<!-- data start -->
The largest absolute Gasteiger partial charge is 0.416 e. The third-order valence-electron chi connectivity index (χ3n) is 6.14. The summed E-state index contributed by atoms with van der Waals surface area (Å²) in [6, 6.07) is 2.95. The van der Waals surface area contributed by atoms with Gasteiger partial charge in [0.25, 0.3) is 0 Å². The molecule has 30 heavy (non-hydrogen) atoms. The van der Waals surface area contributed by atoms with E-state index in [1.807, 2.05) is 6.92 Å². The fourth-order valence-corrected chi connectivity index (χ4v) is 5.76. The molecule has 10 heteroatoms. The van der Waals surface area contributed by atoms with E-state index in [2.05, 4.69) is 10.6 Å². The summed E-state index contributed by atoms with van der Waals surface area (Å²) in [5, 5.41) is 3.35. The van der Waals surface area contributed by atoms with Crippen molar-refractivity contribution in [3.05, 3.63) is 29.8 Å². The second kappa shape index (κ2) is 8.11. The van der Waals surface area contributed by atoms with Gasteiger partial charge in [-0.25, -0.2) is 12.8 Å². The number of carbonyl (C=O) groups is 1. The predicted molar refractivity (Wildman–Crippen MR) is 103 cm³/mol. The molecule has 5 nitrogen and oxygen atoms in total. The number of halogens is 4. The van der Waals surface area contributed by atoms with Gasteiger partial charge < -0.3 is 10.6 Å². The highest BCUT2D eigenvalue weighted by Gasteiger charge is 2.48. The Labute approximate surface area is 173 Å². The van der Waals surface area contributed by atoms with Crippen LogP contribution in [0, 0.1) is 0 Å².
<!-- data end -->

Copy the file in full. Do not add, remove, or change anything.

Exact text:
The largest absolute Gasteiger partial charge is 0.416 e. The third-order valence-electron chi connectivity index (χ3n) is 6.14. The summed E-state index contributed by atoms with van der Waals surface area (Å²) in [6, 6.07) is 2.95. The van der Waals surface area contributed by atoms with Gasteiger partial charge in [0.25, 0.3) is 0 Å². The molecule has 30 heavy (non-hydrogen) atoms. The van der Waals surface area contributed by atoms with E-state index in [1.807, 2.05) is 6.92 Å². The fourth-order valence-corrected chi connectivity index (χ4v) is 5.76. The molecule has 10 heteroatoms. The van der Waals surface area contributed by atoms with E-state index in [2.05, 4.69) is 10.6 Å². The summed E-state index contributed by atoms with van der Waals surface area (Å²) in [5, 5.41) is 3.35. The van der Waals surface area contributed by atoms with Crippen molar-refractivity contribution in [3.05, 3.63) is 29.8 Å². The second kappa shape index (κ2) is 8.11. The van der Waals surface area contributed by atoms with Gasteiger partial charge in [-0.25, -0.2) is 12.8 Å². The number of carbonyl (C=O) groups is 1. The predicted molar refractivity (Wildman–Crippen MR) is 103 cm³/mol. The molecule has 5 nitrogen and oxygen atoms in total. The number of halogens is 4. The van der Waals surface area contributed by atoms with Gasteiger partial charge < -0.3 is 10.6 Å². The highest BCUT2D eigenvalue weighted by Gasteiger charge is 2.48. The Labute approximate surface area is 173 Å². The van der Waals surface area contributed by atoms with Crippen LogP contribution in [0, 0.1) is 0 Å².